Kidney Function and Disease
Your kidneys filter extra water and wastes out of your blood and make urine. They also help control your blood pressure and make hormones that your body needs to stay healthy.
If your kidneys don’t work properly, harmful waste products can build up in your body and cause serious health problems. Untreated kidney problems can be fatal.
Are You at Risk?
You are more likely to develop kidney disease if you:
- Are African American
- Have diabetes
- Have high blood pressure
- Are older
- Have a lower CD4 count (below 200 cells/mm3)
- Have a higher viral load
- Have Hepatitis B or Hepatitis C
For more information, see the National Kidney Disease Education Programs’ About Kidney Disease.
Signs and Symptoms
Unfortunately, early kidney disease has no symptoms. If your kidneys are not working properly, they may suffer serious damage before you begin experiencing problems. That’s why it’s so important for your healthcare provider to test your kidney function on a regular basis.
A urinalysis is the most common test used to check kidney function. Your healthcare provider will order this test to check your urine for a number of things, including protein, ketones, and sugar. Protein in your urine is a sign that your kidneys are not working the way they should. Ketones and sugar in your urine are markers for diabetes—a major cause of kidney disease.
What Role Does HIV Play in Kidney Disease?
Kidney disease is common in people living with HIV/AIDS—up to 30% have abnormal kidney function. HIV can affect your kidneys in many different ways, but the most common are HIV-associated nephropathy and nephrotoxicity.
HIV Associated Nephropathy (HIVAN)
HIVAN occurs when your kidneys are damaged by the Human Immunodeficiency Virus (HIV) itself. While you can experience HIVAN at any stage of your HIV infection, it is most common in patients with CD4 counts less than 200 cells/mm3. African American men with HIV/AIDS seem to be most at risk for developing this complication.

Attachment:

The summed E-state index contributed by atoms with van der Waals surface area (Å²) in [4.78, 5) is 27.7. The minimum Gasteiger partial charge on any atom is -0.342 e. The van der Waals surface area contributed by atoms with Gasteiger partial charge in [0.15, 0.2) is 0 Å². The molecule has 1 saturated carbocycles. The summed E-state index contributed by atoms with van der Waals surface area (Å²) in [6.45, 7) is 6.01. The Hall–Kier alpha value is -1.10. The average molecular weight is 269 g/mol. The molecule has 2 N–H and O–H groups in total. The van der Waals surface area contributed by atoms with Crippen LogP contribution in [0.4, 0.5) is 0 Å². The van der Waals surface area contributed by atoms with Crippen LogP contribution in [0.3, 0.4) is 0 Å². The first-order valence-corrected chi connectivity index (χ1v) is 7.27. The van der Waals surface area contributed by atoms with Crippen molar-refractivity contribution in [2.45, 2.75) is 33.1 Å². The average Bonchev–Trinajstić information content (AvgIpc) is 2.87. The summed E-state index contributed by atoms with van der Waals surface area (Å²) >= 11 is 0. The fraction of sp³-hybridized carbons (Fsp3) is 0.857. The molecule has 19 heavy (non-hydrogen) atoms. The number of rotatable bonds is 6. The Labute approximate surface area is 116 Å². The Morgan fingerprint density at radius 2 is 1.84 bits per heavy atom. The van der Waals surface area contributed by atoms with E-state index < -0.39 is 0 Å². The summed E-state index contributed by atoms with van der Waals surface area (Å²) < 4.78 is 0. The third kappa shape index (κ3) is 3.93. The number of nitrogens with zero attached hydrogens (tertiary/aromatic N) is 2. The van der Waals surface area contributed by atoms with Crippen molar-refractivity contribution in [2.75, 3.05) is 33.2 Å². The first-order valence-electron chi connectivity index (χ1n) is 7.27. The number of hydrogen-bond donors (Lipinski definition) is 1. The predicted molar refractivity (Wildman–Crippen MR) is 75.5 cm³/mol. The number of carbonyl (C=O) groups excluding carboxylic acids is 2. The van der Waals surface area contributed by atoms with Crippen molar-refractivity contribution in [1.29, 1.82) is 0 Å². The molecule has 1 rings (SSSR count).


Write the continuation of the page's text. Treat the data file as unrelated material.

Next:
If you have HIVAN, antiretroviral therapy is one of the most effective treatments.
The term means “toxic or destructive to the kidneys.” For people living with HIV/AIDS, nephrotoxicity can be a side effect of certain HIV medications, including protease inhibitors and nucleoside reverse transcriptase inhibitors (NRTIs—commonly called “nukes”).
Your kidneys clear many medications from your body—so if they aren’t working properly, your healthcare provider will need to adjust the amount of medication (including your HIV meds) that you are taking.
For more information, see The Body’s HIV and Kidney Disease .
Fact Sheets & Print Materials
- National Kidney Disease Education Program – Diabetes and High Blood Pressure: Make the Kidney Connection
- National Library of Medicine - Kidney Failure
- University of California, San Francisco – HIVInSite: Renal Manifestations of HIV
- HRSA – A Guide To Primary Care For People With HIV/AIDS, 2004 edition: Renal Disease
- AIDSinfo – Guidelines for the Use of Antiretroviral Agents in HIV-1-Infected Adults and Adolescents
- Guidelines for the Management of Chronic Kidney Disease in HIV-Infected Patients: Recommendations of the HIV Medicine Association of the Infectious Diseases Society of America
Last revised: 07/30/2009